Professionally, I am passionate about long term stress reduction. Stress factors in much of our perception of health and pain that much of my intent during treatment is modulating both physical and emotional stress. Personally, besides reading and biking, I am passionate about teaching and helping to explain Chinese Medicine to both my students and patients alike.
What three traits define you?
Perceptive, humble and intuitive
What would you do even if you didn’t get paid to do it?
Teaching Chinese medicine
What’s one thing you couldn’t live without?
I can’t live without coffee, tea or some type of hot-warm beverage.
How long have you been working in your field?
As of 2020, I’ve been in the acupuncture field closing in to 11 years.
What’s the weirdest job you’ve ever had?
For 3 years in the early 2000’s, I spent my working days entertaining and educating Japanese middle school students as an assistant English teacher. It was a Japanese governmental job that had very loose parameters. Nonetheless, I loved the funny interactions I had with the kids as well as the rural Japanese environment.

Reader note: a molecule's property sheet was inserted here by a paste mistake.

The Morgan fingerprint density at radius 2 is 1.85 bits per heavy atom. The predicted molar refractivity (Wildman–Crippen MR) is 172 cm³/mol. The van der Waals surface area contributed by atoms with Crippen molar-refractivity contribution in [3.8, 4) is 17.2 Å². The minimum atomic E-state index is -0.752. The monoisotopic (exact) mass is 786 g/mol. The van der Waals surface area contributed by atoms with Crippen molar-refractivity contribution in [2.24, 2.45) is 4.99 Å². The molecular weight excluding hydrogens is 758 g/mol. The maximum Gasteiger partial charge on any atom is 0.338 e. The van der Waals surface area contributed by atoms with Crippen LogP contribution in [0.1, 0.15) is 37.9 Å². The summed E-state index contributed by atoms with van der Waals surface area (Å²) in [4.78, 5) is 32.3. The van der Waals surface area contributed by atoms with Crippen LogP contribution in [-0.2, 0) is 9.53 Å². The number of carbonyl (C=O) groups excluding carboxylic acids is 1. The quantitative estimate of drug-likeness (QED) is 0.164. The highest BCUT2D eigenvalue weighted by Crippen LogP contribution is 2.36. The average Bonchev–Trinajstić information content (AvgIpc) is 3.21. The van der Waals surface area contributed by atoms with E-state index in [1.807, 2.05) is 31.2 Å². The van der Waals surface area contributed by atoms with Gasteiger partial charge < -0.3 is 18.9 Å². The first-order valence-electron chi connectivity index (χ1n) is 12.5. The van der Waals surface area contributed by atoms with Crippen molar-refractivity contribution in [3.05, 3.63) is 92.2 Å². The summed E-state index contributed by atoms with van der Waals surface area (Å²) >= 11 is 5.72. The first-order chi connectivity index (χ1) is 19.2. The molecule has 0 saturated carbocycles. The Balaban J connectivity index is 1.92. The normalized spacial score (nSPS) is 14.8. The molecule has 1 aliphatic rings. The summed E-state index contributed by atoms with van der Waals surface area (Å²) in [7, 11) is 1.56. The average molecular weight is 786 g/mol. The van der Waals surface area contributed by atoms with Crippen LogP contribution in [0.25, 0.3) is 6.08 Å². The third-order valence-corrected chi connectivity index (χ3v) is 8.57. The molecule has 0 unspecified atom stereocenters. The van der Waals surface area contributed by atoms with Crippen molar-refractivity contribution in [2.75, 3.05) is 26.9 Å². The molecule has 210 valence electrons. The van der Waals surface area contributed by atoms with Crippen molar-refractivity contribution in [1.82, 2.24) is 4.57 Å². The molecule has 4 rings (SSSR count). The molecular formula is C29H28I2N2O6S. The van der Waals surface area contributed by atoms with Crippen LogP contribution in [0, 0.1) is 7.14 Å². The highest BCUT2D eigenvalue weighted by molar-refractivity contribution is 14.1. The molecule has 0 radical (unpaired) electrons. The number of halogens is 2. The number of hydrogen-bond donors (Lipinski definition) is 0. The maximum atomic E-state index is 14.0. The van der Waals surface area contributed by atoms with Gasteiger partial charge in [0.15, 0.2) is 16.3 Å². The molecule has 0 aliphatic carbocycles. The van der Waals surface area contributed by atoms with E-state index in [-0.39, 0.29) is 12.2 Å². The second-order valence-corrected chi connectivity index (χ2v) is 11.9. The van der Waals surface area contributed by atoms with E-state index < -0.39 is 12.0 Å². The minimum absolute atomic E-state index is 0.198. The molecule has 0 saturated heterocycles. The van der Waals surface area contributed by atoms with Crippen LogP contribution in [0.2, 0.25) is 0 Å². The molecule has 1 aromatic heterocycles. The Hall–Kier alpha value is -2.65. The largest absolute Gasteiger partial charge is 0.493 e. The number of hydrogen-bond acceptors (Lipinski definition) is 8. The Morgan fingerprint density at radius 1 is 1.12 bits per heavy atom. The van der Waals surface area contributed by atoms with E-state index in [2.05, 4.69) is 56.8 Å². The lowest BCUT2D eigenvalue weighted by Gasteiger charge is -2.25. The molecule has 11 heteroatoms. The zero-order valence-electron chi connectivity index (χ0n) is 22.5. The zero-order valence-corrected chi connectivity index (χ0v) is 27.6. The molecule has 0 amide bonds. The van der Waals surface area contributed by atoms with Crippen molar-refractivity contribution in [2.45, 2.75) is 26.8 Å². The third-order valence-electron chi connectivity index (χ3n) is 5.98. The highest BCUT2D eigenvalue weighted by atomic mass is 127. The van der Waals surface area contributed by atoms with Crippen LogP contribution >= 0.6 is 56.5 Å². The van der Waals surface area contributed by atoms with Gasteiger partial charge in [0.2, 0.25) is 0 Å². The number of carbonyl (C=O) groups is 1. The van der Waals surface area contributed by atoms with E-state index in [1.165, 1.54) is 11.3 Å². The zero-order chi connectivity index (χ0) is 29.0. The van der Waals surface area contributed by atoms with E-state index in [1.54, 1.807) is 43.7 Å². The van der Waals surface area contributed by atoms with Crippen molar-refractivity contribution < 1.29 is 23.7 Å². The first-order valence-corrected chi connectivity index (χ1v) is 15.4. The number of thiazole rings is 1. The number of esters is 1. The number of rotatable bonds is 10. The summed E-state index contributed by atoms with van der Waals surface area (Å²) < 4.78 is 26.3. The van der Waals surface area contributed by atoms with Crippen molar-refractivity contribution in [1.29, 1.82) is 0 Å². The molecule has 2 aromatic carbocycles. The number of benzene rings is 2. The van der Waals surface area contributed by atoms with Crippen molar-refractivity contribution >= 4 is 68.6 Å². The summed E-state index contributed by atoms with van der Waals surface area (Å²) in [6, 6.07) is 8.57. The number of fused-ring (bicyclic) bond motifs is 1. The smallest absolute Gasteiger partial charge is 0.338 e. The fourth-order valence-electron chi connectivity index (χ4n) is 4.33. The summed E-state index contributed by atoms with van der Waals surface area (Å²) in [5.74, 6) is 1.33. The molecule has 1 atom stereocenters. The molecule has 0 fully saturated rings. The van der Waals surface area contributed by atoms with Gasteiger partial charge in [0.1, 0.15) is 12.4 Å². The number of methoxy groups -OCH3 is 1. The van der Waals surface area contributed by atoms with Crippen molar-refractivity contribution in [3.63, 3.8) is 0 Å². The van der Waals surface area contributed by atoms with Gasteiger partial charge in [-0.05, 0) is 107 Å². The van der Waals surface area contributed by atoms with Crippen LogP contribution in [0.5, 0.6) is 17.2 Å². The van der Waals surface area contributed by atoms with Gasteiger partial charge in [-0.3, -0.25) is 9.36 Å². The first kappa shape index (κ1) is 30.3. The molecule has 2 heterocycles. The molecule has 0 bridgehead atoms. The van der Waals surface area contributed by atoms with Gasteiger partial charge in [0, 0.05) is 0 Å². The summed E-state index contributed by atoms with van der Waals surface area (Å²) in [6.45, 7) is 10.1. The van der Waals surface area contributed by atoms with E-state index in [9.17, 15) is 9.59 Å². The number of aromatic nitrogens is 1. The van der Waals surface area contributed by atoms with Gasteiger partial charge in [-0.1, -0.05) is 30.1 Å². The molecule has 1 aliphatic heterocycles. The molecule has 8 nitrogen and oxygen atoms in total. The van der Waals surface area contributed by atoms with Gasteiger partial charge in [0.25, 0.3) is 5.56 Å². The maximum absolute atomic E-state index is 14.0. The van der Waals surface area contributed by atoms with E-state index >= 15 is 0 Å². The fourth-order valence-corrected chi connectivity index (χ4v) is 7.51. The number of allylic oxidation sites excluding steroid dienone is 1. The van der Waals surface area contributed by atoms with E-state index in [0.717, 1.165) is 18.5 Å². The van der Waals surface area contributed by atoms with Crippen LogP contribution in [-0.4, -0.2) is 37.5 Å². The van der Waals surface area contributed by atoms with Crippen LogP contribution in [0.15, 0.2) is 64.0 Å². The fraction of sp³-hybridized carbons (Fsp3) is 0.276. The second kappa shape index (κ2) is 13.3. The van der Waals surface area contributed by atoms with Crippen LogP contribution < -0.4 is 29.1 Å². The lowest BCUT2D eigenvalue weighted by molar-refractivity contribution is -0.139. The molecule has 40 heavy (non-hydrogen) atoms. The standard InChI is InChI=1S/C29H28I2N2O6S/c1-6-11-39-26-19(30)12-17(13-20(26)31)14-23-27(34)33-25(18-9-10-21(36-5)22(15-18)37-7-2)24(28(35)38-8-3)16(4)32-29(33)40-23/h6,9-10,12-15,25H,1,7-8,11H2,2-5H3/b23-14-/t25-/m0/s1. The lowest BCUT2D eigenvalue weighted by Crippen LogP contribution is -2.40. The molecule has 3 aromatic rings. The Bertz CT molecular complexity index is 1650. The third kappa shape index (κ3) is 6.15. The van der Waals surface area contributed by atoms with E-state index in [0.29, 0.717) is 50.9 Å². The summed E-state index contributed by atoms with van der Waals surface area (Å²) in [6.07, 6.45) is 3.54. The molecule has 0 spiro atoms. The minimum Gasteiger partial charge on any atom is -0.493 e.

How does your education connect to your professional career? What about personal experiences?
I had a very eclectic path towards my final career in Chinese Medicine. I taught, translated, made chocolates, assisted in creating an etymological dictionary and massaged an army. Throughout these endeavors, I met many, experienced much and learned a lot about people. I believe that this all allows me to be a rounded individual that can communicate with most people and truly feel sympathy towards others.
What problems do you consistently solve for your clients?
My patients don’t expect it from an acupuncturist, but I help identify (not solve perhaps) both emotional and physical patterns that most people label as ‘habits’. I usually am able to assist patients in being more conscious about how beneficial or not beneficial these habits are in the present moment.
What are you complimented on most in your work?
Besides pain relief, I’m sometimes happily surprised when a patient or student comments how approachable I am and how I am easy to talk to.